E37.001.b hobbylabels.3d.sticker.earth.handball

European Handball - Nicklas Hansen

  • 600 BCE

    Early Signs of Handball

    Early Signs of Handball
    There are records of handball-style games going back to antiquity. The sport was depicted on a tombstone carving in Athens dated 600BC.
  • The Invention of Handball

    The Invention of Handball
    Handball was invented in the 19th century in Germany to keep soccer players fit during the off season. It was played with 11 man sides on soccer pitches, with soccer rules despite the use of feet.
  • Handball in Denmark

    Handball in Denmark
    In one of the Danish schools, the school doctor advised the school director to prohibit the play of soccer because of the many injuries it caused. Students were not allowed to kick the ball, and because the students liked soccer so much, they started to play the game with their hands. A school teacher, named Holger Nielsen, named the game Haandbold and wrote the first rule book. After the game was introduced at a student sport festival in the 1900's, it became increasingly popular in Denmark.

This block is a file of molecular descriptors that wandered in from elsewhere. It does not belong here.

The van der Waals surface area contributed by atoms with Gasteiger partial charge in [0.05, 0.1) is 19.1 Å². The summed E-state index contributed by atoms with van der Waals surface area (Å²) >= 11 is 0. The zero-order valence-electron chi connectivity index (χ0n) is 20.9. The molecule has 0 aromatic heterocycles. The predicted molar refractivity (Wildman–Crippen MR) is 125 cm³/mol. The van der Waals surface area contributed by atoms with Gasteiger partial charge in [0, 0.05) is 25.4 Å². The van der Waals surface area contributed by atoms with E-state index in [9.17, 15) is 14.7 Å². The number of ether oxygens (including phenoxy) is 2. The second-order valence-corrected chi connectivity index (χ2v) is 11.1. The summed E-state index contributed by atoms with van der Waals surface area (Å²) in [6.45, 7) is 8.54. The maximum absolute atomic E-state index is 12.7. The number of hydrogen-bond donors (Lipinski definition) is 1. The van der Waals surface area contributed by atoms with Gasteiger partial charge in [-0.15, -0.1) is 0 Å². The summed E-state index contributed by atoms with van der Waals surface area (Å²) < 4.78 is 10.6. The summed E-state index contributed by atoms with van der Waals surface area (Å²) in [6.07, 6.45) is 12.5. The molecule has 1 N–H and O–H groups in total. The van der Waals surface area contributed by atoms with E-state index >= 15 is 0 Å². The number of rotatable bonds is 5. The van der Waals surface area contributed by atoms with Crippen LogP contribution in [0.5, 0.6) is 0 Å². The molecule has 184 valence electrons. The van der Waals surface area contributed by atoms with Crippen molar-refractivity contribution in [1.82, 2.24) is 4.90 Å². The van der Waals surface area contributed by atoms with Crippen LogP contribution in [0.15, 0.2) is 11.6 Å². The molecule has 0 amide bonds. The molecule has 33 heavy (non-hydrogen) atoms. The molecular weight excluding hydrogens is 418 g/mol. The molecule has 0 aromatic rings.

• First Recorded Match

    First Recorded Match
    The first match of the modern era was officially recorded on 29 October 1917 in Berlin, Germany
  • International Amateur Handball Federation

    International Amateur Handball Federation
    The International Amateur Handball Federation (IAHF) was established in 1928. As a result of the federation's consistent work, the National Olympic Committee registered handball in their program and in 1936 handball was played in the Berlin Olympic games in Germany.
  • Olympic Games (Outdoor Handball)

    Olympic Games (Outdoor Handball)
    Outdoor Handball had its only Olympic Games appearance in the XIth Olympiad (1936 Berlin Games). The first international match recorded was played on 3 September 1925 with Germany defeating Austria, 6:3.
  • International World Championship (Indoor Handball)

    International World Championship (Indoor Handball)
    Indoor handball gained popularity in the 1930s and the rules of indoor handball were also accepted by the international bodies in 1936. The first International World Championship for indoor handball was played in Berlin in 1938. First place went to Germany, second place to Autria, and third to Sweden.